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The House of the Arrow is a detective novel that has inspired movies in French in English, featuring the fictional French detective Inspector Hanaud. When Jeanne-Marie Harlowe is poisoned and her adopted daughter is accused of murder, Inspector Hanaud is called in to investigate.
MESSRS. FROBISHER & HASLITT, the solicitors on the east side of Russell Square, counted amongst their clients a great many who had undertakings established in France; and the firm was very proud of this branch of its business.
“It gives us a place in history,” Mr. Jeremy Haslitt used to say. “For it dates from the year 1806, when Mr. James Frobisher, then our very energetic senior partner, organized the escape of hundreds of British subjects who were detained in France by the edict of the first Napoleon. The firm received the thanks of His Majesty’s Government and has been fortunate enough to retain the connection thus made. I look after that side of our affairs myself.”
Mr. Haslitt’s daily batch of letters, therefore, contained as a rule a fair number bearing the dark-blue stamp of France upon their envelopes. On this morning of early April, however, there was only one. It was addressed in a spidery, uncontrolled hand with which Mr. Haslitt was unfamiliar. But it bore the postmark of Dijon, and Mr. Haslitt tore it open rather quickly. He had a client in Dijon, a widow, Mrs. Harlowe, of whose health he had had bad reports. The letter was certainly written from her house, La Maison Grenelle, but not by her. He turned to the signature.
“Waberski?” he said, with a frown. “Boris Waberski?” And then, as he identified his correspondent, “Oh, yes, yes.”
He sat down in his chair and read. The first part of the letter was merely flowers and compliments, but half-way down the second page its object was made clear as glass. It was five hundred pounds. Old Mr. Haslitt smiled and read on, keeping up, whilst he read, a one-sided conversation with the writer.
“I have a great necessity of that money,” wrote Boris, “and–”
“I am quite sure of that,” said Mr. Haslitt.
“My beloved sister, Jeanne-Marie–” the letter continued.
“Sister-in-law,” Mr. Haslitt corrected.
”– cannot live for long, in spite of all the care and attention I give to her,” Boris Waberski went on. “She has left me, as no doubt you know, a large share of her fortune. Already, then, it is mine–yes? One may say so and be favourably understood. We must look at the facts with the eyes. Expedite me, then, by the recommended post a little of what is mine and agree my distinguished salutations.”
Haslitt’s smile became a broad grin. He had in one of his tin boxes a copy of the will of Jeanne-Marie Harlowe drawn up in due form by her French notary at Dijon, by which every farthing she possessed was bequeathed without condition to her husband’s niece and adopted daughter, Betty Harlowe. Jeremy Haslitt almost destroyed that letter. He folded it; his fingers twitched at it; there was already actually a tear at the edges of the sheets when he changed his mind.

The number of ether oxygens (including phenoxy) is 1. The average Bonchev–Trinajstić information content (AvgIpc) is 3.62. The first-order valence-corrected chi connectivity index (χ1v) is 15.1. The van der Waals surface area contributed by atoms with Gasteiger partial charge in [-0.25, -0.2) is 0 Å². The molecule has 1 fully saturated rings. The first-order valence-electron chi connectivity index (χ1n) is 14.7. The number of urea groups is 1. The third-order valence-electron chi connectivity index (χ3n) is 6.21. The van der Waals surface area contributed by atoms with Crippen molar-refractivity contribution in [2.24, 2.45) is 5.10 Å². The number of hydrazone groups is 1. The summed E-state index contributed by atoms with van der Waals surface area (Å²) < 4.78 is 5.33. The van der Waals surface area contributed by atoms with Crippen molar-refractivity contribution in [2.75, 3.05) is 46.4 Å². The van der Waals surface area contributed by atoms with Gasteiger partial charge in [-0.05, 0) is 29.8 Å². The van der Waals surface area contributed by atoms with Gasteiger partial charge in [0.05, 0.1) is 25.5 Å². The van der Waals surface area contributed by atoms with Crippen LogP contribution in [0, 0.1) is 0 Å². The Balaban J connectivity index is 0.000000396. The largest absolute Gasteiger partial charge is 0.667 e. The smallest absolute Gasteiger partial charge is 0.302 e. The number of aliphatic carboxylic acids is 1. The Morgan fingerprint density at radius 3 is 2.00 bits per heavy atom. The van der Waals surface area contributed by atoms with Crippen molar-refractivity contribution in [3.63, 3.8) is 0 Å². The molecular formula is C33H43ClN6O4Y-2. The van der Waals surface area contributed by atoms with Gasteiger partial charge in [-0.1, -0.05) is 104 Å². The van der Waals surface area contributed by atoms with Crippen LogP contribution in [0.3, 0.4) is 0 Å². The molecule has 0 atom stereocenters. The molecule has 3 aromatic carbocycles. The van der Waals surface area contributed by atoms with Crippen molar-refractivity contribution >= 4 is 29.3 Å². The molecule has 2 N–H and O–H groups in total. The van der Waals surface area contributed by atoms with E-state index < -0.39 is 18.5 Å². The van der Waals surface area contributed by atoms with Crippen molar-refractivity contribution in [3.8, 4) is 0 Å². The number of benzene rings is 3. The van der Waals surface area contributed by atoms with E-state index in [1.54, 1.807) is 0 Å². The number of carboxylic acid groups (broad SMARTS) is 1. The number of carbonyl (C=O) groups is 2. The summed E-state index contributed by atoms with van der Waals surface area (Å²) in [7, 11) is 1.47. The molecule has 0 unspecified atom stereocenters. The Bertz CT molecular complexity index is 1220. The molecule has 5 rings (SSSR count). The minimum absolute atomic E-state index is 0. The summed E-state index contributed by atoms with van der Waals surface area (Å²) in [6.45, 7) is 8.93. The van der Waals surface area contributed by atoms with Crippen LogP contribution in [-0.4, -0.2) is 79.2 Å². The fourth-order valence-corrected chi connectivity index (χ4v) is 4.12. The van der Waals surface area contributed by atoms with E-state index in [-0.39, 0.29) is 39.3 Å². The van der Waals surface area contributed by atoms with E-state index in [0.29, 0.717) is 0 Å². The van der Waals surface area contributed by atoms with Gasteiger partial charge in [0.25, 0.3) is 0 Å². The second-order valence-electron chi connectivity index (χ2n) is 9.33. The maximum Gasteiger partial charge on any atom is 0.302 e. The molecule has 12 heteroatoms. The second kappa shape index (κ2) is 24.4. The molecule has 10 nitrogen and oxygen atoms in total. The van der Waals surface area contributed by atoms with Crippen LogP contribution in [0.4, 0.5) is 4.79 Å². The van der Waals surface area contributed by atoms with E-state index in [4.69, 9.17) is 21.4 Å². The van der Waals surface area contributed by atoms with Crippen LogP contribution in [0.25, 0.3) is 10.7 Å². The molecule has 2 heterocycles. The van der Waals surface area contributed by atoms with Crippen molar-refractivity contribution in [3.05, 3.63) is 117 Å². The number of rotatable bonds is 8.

“No,” he said to himself. “No! With the Boris Waberskis one never knows,” and he locked the letter away on a ledge of his private safe.
He was very glad that he had when three weeks later he read, in the obituary column of The Times, the announcement of Mrs. Harlowe’s death, and received a big card with a very deep black border in the French style from Betty Harlowe inviting him to the funeral at Dijon. The invitation was merely formal. He could hardly have reached Dijon in time for the ceremony had he started off at that instant. He contented himself with writing a few lines of sincere condolence to the girl, and a letter to the French notary in which he placed the services of the firm at Betty’s disposal. Then he waited.
“I shall hear again from little Boris,” he said, and he heard within the week. The handwriting was more spidery and uncontrolled than ever; hysteria and indignation had played havoc with Waberski’s English; also he had doubled his demand.
“It is outside belief,” he wrote. “Nothing has she left to her so attentive brother. There is something here I do not much like. It must be one thousand pounds now, by the recommended post. ‘You have always had the world against you, my poor Boris,’ she say with the tears all big in her dear eyes. ‘But I make all right for you in my will.’ And now nothing! I speak, of course, to my niece–ah, that hard one! She snap her the fingers at me! Is that a behaviour? One thousand pounds, mister! Otherwise there will be awkwardnesses! Yes! People do not snap them the fingers at Boris Waberski without the payment. So one thousand pounds by the recommended post or awkwardnesses”; and this time Boris Waberski did not invite Mr. Haslitt to agree any salutations, distinguished or otherwise, but simply signed his name with a straggling pen which shot all over the sheet.
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